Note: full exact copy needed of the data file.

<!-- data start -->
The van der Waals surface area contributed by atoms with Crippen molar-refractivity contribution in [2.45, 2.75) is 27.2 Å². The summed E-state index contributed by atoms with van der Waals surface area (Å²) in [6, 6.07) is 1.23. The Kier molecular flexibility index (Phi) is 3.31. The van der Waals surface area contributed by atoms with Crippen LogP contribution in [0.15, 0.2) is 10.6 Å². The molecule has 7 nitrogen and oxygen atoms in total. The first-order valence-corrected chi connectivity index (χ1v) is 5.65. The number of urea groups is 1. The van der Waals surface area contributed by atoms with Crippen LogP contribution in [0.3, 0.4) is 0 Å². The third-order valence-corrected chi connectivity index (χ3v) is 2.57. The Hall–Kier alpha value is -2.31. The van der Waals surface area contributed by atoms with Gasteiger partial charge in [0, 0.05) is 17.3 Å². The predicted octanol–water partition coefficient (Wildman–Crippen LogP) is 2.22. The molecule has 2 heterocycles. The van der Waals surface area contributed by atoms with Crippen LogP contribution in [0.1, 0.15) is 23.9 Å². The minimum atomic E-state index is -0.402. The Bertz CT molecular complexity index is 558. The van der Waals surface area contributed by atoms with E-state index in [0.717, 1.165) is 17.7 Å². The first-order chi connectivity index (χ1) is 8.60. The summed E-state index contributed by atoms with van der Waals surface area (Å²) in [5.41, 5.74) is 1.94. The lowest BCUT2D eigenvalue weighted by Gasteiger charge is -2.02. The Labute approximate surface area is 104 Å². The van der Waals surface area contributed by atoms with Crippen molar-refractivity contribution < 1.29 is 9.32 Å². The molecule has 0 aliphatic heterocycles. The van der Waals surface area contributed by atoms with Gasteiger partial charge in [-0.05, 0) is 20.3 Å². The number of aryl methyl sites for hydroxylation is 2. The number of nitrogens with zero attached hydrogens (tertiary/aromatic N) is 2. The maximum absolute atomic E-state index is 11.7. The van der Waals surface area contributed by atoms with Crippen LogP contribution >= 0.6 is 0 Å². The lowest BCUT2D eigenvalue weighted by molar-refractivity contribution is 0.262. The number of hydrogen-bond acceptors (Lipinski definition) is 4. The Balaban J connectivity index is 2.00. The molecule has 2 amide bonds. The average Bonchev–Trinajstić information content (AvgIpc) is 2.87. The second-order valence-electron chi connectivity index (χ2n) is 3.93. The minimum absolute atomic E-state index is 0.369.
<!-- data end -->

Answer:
The van der Waals surface area contributed by atoms with Crippen molar-refractivity contribution in [2.45, 2.75) is 27.2 Å². The summed E-state index contributed by atoms with van der Waals surface area (Å²) in [6, 6.07) is 1.23. The Kier molecular flexibility index (Phi) is 3.31. The van der Waals surface area contributed by atoms with Crippen LogP contribution in [0.15, 0.2) is 10.6 Å². The molecule has 7 nitrogen and oxygen atoms in total. The first-order valence-corrected chi connectivity index (χ1v) is 5.65. The number of urea groups is 1. The van der Waals surface area contributed by atoms with Crippen LogP contribution in [0.3, 0.4) is 0 Å². The third-order valence-corrected chi connectivity index (χ3v) is 2.57. The Hall–Kier alpha value is -2.31. The van der Waals surface area contributed by atoms with Gasteiger partial charge in [0, 0.05) is 17.3 Å². The predicted octanol–water partition coefficient (Wildman–Crippen LogP) is 2.22. The molecule has 2 heterocycles. The van der Waals surface area contributed by atoms with Crippen LogP contribution in [0.1, 0.15) is 23.9 Å². The minimum atomic E-state index is -0.402. The Bertz CT molecular complexity index is 558. The van der Waals surface area contributed by atoms with E-state index in [0.717, 1.165) is 17.7 Å². The first-order chi connectivity index (χ1) is 8.60. The summed E-state index contributed by atoms with van der Waals surface area (Å²) in [5.41, 5.74) is 1.94. The lowest BCUT2D eigenvalue weighted by Gasteiger charge is -2.02. The Labute approximate surface area is 104 Å². The van der Waals surface area contributed by atoms with Crippen molar-refractivity contribution < 1.29 is 9.32 Å². The molecule has 0 aliphatic heterocycles. The van der Waals surface area contributed by atoms with Gasteiger partial charge in [-0.05, 0) is 20.3 Å². The number of aryl methyl sites for hydroxylation is 2. The number of nitrogens with zero attached hydrogens (tertiary/aromatic N) is 2. The maximum absolute atomic E-state index is 11.7. The van der Waals surface area contributed by atoms with Crippen LogP contribution >= 0.6 is 0 Å². The lowest BCUT2D eigenvalue weighted by molar-refractivity contribution is 0.262. The number of hydrogen-bond acceptors (Lipinski definition) is 4. The Balaban J connectivity index is 2.00. The molecule has 2 amide bonds. The average Bonchev–Trinajstić information content (AvgIpc) is 2.87. The second-order valence-electron chi connectivity index (χ2n) is 3.93. The minimum absolute atomic E-state index is 0.369.